In my last post, a simple roast chicken, I confessed that the reason I decided to make a roast chicken was to have enough bones to make a nice big pot of stock. A huge plus of the recipe I used for the chicken is that you place the peel of a lemon in it to roast, which adds great flavour when added to the to the stock too, what a bonus!! I love having home made stock on hand, usually frozen in portions, to add depth to any recipe that calls for it; much more than from supermarket stock cubes.
To make a stock you just need some old bones, an onion, some garlic, any peelings, the odd old vegetable (such as a carrot) and any herbs, peel or anything else you wish to add, Parmesan peel/crust works great too!Weekends when I know I’m going to do lots of cooking, I have a ‘stock tub’ on hand to store anything that might be wasted (peelings etc) and I make a habit of freezing any bones from any meat we eat during the week, ready for an impromptu stock day. Home made stock really is a great way to absolutely make the most of your food, a way to recycle your waste even; you can’t get much more resourceful than that! Another great bonus with home made stock is that it isn’t full off salt or any hidden ingredients/preservatives.
There isn’t really a recipe for stock, just a general method, you really can add whatever you like. In this stock pot I had the bones from pork ribs, chicken thighs and the carcass of a roast chicken, along with a quarter onion (skin on), 3 cloves of garlic (skin on), lemon peel and bay leaves out of the roast chicken, rosemary and a carrot. I didn’t put any peelings in this pot but I usually do, it is a great way to add flavour and nutrients without putting whole vegetables in.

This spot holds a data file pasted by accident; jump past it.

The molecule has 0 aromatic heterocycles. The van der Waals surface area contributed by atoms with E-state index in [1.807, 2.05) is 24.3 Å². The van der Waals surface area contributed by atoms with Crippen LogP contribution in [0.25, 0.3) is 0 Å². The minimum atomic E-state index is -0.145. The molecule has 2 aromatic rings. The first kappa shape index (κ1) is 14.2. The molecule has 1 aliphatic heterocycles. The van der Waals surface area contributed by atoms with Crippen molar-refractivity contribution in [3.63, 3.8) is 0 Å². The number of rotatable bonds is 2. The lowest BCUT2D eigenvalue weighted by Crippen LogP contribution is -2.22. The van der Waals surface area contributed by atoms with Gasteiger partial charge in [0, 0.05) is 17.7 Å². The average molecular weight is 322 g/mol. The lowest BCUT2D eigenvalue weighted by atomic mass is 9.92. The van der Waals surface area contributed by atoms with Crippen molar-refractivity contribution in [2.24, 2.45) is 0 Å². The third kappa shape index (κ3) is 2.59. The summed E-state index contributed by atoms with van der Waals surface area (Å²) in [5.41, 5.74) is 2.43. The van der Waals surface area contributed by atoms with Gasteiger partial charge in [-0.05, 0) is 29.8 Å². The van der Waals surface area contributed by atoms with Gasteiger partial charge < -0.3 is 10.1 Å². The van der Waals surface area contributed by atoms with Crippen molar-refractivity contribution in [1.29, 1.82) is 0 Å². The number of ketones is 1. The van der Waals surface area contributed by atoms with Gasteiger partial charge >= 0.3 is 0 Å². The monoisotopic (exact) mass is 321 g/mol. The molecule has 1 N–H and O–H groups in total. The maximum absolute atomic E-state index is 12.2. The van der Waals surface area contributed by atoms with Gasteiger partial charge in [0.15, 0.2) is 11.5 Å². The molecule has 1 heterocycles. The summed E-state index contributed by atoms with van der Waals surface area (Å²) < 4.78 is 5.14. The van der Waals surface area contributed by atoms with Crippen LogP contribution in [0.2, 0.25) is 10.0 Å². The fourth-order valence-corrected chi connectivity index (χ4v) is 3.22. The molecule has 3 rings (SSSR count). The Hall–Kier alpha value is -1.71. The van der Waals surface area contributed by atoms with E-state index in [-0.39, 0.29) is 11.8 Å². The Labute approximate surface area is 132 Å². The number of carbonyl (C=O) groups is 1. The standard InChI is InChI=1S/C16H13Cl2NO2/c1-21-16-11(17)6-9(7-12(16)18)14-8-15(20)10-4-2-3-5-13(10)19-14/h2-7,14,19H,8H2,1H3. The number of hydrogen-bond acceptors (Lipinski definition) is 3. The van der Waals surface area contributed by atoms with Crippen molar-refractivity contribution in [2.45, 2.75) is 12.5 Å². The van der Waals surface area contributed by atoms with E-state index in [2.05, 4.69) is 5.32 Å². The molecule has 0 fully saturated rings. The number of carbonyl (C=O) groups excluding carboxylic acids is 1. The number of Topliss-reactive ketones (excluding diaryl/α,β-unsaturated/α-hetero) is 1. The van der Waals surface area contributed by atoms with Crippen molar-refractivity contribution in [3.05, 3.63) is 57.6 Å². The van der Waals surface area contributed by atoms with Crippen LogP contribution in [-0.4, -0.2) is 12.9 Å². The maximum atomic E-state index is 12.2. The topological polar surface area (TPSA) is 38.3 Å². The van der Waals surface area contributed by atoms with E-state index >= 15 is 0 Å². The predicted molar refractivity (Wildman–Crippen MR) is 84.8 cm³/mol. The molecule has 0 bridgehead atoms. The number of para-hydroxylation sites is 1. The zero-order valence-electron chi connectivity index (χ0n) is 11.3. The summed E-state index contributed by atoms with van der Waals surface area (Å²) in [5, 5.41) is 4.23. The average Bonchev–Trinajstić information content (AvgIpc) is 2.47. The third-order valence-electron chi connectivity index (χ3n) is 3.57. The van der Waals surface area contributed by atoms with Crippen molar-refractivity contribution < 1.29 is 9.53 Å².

Another tip, that I learned from Russ Crandall is to brown the bones in an oven for 20 minutes, I put them in at about 180°C.
Once you’ve got all your bones, peel, onion etc in the pot, cover it with water until there is about an inch of water above the contents of the pan. Bring to the boil and then cover, lower the temperature and leave to simmer for at least two hours. Stock can be left to simmer for 2-12 hours or even in the oven over night. The longer it is left, the better the flavour.
Once simmered, strain the stock and discard the bones and vegetables and store your stock in approximately cup sized portions and refrigerate or freeze, ready to use as required.